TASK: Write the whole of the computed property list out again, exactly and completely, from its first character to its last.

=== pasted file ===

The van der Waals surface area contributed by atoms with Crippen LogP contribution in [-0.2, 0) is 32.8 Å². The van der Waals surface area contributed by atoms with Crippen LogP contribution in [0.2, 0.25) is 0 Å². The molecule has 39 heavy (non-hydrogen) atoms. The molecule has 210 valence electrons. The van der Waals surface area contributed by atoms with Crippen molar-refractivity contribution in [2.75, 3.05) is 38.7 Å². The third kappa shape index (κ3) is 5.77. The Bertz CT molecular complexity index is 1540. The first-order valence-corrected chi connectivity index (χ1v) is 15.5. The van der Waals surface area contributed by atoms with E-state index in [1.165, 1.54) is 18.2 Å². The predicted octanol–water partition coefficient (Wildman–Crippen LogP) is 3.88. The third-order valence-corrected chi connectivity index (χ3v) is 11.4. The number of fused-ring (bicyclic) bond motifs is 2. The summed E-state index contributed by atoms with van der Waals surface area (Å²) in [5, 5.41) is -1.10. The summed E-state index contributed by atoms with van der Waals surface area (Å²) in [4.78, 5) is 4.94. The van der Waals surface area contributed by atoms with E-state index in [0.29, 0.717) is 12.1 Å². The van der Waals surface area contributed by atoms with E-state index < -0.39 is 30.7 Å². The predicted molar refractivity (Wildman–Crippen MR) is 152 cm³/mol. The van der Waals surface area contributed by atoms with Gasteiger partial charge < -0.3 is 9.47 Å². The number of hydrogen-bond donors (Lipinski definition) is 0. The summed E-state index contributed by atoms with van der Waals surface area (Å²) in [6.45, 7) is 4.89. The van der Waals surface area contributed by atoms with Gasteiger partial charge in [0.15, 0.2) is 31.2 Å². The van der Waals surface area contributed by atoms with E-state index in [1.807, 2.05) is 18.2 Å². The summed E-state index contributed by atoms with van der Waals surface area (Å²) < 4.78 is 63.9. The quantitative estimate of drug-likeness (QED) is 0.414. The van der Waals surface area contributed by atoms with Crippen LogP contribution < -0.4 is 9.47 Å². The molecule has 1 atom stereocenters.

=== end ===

The van der Waals surface area contributed by atoms with Crippen LogP contribution in [-0.2, 0) is 32.8 Å². The van der Waals surface area contributed by atoms with Crippen LogP contribution in [0.2, 0.25) is 0 Å². The molecule has 39 heavy (non-hydrogen) atoms. The molecule has 210 valence electrons. The van der Waals surface area contributed by atoms with Crippen molar-refractivity contribution in [2.75, 3.05) is 38.7 Å². The third kappa shape index (κ3) is 5.77. The Bertz CT molecular complexity index is 1540. The first-order valence-corrected chi connectivity index (χ1v) is 15.5. The van der Waals surface area contributed by atoms with E-state index in [1.165, 1.54) is 18.2 Å². The predicted octanol–water partition coefficient (Wildman–Crippen LogP) is 3.88. The third-order valence-corrected chi connectivity index (χ3v) is 11.4. The number of fused-ring (bicyclic) bond motifs is 2. The summed E-state index contributed by atoms with van der Waals surface area (Å²) in [5, 5.41) is -1.10. The summed E-state index contributed by atoms with van der Waals surface area (Å²) in [4.78, 5) is 4.94. The van der Waals surface area contributed by atoms with E-state index in [0.29, 0.717) is 12.1 Å². The van der Waals surface area contributed by atoms with E-state index < -0.39 is 30.7 Å². The predicted molar refractivity (Wildman–Crippen MR) is 152 cm³/mol. The van der Waals surface area contributed by atoms with Gasteiger partial charge < -0.3 is 9.47 Å². The number of hydrogen-bond donors (Lipinski definition) is 0. The summed E-state index contributed by atoms with van der Waals surface area (Å²) in [6.45, 7) is 4.89. The van der Waals surface area contributed by atoms with Gasteiger partial charge in [0.15, 0.2) is 31.2 Å². The van der Waals surface area contributed by atoms with E-state index in [1.807, 2.05) is 18.2 Å². The summed E-state index contributed by atoms with van der Waals surface area (Å²) < 4.78 is 63.9. The quantitative estimate of drug-likeness (QED) is 0.414. The van der Waals surface area contributed by atoms with Crippen LogP contribution < -0.4 is 9.47 Å². The molecule has 1 atom stereocenters.